How many roads must a man walk down before you can call him a New Yorker?
For singer-songwriter and now Nobel Prize-winner Bob Dylan, it's basically the one road: MacDougal Street in Greenwich Village.
Though his mark was made through the Village and other parts of the city, on that thoroughfare in the 1960s and '70s Dylan performed his music, met his peers, drank with his friends and made his home.
Using our map, you can follow the path that Dylan, a Minnesota native named Thursday as the first musician to ever win the Nobel Prize in Literature, took decades ago through the city that launched his career:
► Our first stop: Café Wha?, 115 Macdougal St., Greenwich Village
When 19-year-old folk singer Robert Zimmerman arrived in New York City on Jan. 24, 1961, he immediately headed to Café Wha?, a coffeehouse venue for poetry readings, musical performances and comedy. There, the musician who took the stage name Bob Dylan met the club's MC Fred Neil.
"He asked me what I did and I told him I sang, played guitar and harmonica," the singer wrote in his 2004 memoir "Chronicles: Volume 1." "He asked me to play something. After about a minute, he said I could play harmonica with him during his sets. I was ecstatic. At least it was a place to stay out of the cold. This was good."
Club founder Manny Roth took a liking to the young performer, making him a regular on the afternoon shift.
► Stop #2: One Sheridan Square, West Village
A newly minted New Yorker, Dylan briefly lived on the fourth floor of One Sheridan Square with folk den mother Miki Isaacson's other strays. Under that roof he met his future girlfriend Suze Rotolo, who lived with her mother one floor below.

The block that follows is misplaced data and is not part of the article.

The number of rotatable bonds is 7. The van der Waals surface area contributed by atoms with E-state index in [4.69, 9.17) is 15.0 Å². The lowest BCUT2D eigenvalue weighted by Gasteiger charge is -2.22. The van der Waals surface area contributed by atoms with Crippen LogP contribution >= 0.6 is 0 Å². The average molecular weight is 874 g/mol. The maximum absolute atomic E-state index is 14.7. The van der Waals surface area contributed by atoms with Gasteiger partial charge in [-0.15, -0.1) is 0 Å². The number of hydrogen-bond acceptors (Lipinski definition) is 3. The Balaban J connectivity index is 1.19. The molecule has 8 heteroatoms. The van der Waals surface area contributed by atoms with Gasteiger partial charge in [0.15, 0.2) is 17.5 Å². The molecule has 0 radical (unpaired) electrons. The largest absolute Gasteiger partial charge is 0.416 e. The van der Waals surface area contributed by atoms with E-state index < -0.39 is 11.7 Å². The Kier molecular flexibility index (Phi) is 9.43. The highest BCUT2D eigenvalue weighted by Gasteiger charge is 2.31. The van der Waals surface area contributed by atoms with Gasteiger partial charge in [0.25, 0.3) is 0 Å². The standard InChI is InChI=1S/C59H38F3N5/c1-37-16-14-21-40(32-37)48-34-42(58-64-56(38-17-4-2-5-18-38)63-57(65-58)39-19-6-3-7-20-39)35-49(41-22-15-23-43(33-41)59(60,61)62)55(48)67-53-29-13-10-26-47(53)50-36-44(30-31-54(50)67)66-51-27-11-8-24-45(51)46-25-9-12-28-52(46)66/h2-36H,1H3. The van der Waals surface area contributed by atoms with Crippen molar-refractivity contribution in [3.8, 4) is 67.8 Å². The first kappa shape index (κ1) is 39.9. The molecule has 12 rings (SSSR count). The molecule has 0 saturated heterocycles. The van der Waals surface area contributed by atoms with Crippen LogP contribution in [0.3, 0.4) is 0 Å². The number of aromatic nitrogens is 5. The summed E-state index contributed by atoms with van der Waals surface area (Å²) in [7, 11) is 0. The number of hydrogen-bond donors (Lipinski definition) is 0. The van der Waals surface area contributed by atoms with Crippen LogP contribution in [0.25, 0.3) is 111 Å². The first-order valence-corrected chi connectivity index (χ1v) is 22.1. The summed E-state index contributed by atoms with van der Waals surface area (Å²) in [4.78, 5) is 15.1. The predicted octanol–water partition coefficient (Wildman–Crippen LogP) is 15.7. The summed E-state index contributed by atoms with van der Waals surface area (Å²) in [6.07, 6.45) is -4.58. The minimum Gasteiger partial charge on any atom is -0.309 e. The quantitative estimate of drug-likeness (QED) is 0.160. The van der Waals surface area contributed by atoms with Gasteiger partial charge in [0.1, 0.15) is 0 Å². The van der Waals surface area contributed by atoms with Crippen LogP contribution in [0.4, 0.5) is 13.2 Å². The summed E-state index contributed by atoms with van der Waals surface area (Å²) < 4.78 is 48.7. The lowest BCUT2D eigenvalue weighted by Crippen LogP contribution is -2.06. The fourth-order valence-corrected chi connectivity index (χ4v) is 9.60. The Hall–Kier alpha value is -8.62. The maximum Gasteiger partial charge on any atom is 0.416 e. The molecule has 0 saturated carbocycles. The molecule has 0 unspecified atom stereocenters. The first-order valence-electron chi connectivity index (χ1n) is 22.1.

► Stop #3: 161 W. Fourth St., West Village
Dylan moved into his first New York City apartment with Rotolo in 1961, shortly after recording his first album. (Rent was $60 a month, if you can imagine that.) The cover of that record, "The Freewheelin' Bob Dylan," was shot around the corner on Jones Street between West Fourth and Bleecker Streets. The photograph shows Dylan trudging down the snow-covered block, with Rotolo hanging onto his arm.
► Stop #4: White Horse Tavern, 567 Hudson St., Greenwich Village
Dylan and Rotolo frequented this pub, where they listened to the Clancy Brothers sing rousing Irish rebel songs.
► Stop #5: The Gaslight Cafe and Kettle of Fish, 116 Macdougal St., Greenwich Village
Dylan performed early gigs at the Gaslight Cafe. After shows, performers headed to the bar upstairs, Kettle of Fish.
An album officially released in 2005, "Live at the Gaslight Cafe 1962," captures a 17-song set Dylan played there on Oct. 15, 1962.
► Stop #6: The Commons, 105 Macdougal St., Greenwich Village
Various accounts maintain that Dylan wrote "Blowin' in the Wind" at this cafe and theater, which made way for a Mexican restaurant in the 1970s. According to the late folk singer David Blue, Blue and Dylan had been drinking coffee at the Commons when Dylan started scribbling and strumming the beginnings of a song that ultimately became an anthem for the anti-war and civil rights movements of the 1960s.
► Stop #7: The Folklore Center, 110 Macdougal St., Greenwich Village